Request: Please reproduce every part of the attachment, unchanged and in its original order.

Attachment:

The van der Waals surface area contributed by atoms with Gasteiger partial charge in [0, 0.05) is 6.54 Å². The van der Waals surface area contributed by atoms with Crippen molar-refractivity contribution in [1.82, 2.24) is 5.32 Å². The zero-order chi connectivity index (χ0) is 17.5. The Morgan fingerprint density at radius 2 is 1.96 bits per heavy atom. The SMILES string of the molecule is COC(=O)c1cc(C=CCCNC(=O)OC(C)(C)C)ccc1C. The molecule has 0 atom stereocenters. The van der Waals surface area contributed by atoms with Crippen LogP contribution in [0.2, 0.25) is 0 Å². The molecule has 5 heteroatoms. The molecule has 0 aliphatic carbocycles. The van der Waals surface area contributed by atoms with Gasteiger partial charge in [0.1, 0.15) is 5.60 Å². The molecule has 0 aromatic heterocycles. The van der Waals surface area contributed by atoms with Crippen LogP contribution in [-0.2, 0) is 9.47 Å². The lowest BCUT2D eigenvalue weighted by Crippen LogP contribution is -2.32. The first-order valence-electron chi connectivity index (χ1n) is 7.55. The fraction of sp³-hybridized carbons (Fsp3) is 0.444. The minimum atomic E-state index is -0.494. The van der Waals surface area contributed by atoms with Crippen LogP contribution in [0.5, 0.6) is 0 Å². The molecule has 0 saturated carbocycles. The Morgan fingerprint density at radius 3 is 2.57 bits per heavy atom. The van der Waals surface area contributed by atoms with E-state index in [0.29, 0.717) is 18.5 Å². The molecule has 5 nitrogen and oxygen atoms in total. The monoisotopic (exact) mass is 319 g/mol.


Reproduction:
The van der Waals surface area contributed by atoms with Gasteiger partial charge in [0, 0.05) is 6.54 Å². The van der Waals surface area contributed by atoms with Crippen molar-refractivity contribution in [1.82, 2.24) is 5.32 Å². The zero-order chi connectivity index (χ0) is 17.5. The Morgan fingerprint density at radius 2 is 1.96 bits per heavy atom. The SMILES string of the molecule is COC(=O)c1cc(C=CCCNC(=O)OC(C)(C)C)ccc1C. The molecule has 0 atom stereocenters. The van der Waals surface area contributed by atoms with Crippen LogP contribution in [0.2, 0.25) is 0 Å². The molecule has 5 heteroatoms. The molecule has 0 aliphatic carbocycles. The van der Waals surface area contributed by atoms with Gasteiger partial charge in [0.1, 0.15) is 5.60 Å². The molecule has 0 aromatic heterocycles. The van der Waals surface area contributed by atoms with Crippen LogP contribution in [-0.2, 0) is 9.47 Å². The lowest BCUT2D eigenvalue weighted by Crippen LogP contribution is -2.32. The first-order valence-electron chi connectivity index (χ1n) is 7.55. The fraction of sp³-hybridized carbons (Fsp3) is 0.444. The minimum atomic E-state index is -0.494. The van der Waals surface area contributed by atoms with Crippen LogP contribution in [0.5, 0.6) is 0 Å². The molecule has 0 saturated carbocycles. The Morgan fingerprint density at radius 3 is 2.57 bits per heavy atom. The van der Waals surface area contributed by atoms with E-state index in [0.29, 0.717) is 18.5 Å². The molecule has 5 nitrogen and oxygen atoms in total. The monoisotopic (exact) mass is 319 g/mol.